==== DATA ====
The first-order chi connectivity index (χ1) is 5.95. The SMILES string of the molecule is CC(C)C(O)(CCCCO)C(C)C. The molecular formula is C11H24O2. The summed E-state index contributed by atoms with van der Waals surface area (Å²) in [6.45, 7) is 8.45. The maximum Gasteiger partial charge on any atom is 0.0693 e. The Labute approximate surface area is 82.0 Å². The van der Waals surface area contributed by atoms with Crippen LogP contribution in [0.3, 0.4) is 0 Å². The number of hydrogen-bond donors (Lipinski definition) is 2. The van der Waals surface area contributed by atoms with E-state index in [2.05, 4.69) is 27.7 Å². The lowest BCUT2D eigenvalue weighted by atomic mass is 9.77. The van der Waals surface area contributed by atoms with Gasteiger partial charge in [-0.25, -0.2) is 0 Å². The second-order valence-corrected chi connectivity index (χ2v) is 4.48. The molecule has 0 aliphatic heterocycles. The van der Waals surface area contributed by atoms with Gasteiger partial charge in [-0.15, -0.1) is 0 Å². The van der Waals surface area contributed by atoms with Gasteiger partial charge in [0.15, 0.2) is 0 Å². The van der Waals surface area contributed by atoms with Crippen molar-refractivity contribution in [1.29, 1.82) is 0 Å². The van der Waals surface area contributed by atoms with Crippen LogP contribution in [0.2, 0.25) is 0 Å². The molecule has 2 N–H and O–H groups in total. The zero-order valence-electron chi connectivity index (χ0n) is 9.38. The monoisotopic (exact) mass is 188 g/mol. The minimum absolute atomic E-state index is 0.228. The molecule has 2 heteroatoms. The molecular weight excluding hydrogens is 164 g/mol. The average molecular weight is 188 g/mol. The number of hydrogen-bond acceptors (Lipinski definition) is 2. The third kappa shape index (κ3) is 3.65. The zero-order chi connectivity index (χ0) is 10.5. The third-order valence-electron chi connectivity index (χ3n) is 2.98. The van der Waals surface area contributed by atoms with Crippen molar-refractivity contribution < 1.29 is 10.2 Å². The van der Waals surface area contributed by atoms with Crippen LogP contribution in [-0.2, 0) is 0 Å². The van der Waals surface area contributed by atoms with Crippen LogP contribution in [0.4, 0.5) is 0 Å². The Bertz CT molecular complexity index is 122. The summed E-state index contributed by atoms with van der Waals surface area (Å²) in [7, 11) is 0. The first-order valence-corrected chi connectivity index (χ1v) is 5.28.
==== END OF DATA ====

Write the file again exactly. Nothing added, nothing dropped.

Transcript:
The first-order chi connectivity index (χ1) is 5.95. The SMILES string of the molecule is CC(C)C(O)(CCCCO)C(C)C. The molecular formula is C11H24O2. The summed E-state index contributed by atoms with van der Waals surface area (Å²) in [6.45, 7) is 8.45. The maximum Gasteiger partial charge on any atom is 0.0693 e. The Labute approximate surface area is 82.0 Å². The van der Waals surface area contributed by atoms with Crippen LogP contribution in [0.3, 0.4) is 0 Å². The number of hydrogen-bond donors (Lipinski definition) is 2. The van der Waals surface area contributed by atoms with E-state index in [2.05, 4.69) is 27.7 Å². The lowest BCUT2D eigenvalue weighted by atomic mass is 9.77. The van der Waals surface area contributed by atoms with Gasteiger partial charge in [-0.25, -0.2) is 0 Å². The second-order valence-corrected chi connectivity index (χ2v) is 4.48. The molecule has 0 aliphatic heterocycles. The van der Waals surface area contributed by atoms with Gasteiger partial charge in [-0.15, -0.1) is 0 Å². The van der Waals surface area contributed by atoms with Gasteiger partial charge in [0.15, 0.2) is 0 Å². The van der Waals surface area contributed by atoms with Crippen molar-refractivity contribution in [1.29, 1.82) is 0 Å². The van der Waals surface area contributed by atoms with Crippen LogP contribution in [0.2, 0.25) is 0 Å². The molecule has 2 N–H and O–H groups in total. The zero-order valence-electron chi connectivity index (χ0n) is 9.38. The monoisotopic (exact) mass is 188 g/mol. The minimum absolute atomic E-state index is 0.228. The molecule has 2 heteroatoms. The molecular weight excluding hydrogens is 164 g/mol. The average molecular weight is 188 g/mol. The number of hydrogen-bond acceptors (Lipinski definition) is 2. The third kappa shape index (κ3) is 3.65. The zero-order chi connectivity index (χ0) is 10.5. The third-order valence-electron chi connectivity index (χ3n) is 2.98. The van der Waals surface area contributed by atoms with Crippen molar-refractivity contribution < 1.29 is 10.2 Å². The van der Waals surface area contributed by atoms with Crippen LogP contribution in [-0.2, 0) is 0 Å². The van der Waals surface area contributed by atoms with Crippen LogP contribution in [0.4, 0.5) is 0 Å². The Bertz CT molecular complexity index is 122. The summed E-state index contributed by atoms with van der Waals surface area (Å²) in [7, 11) is 0. The first-order valence-corrected chi connectivity index (χ1v) is 5.28.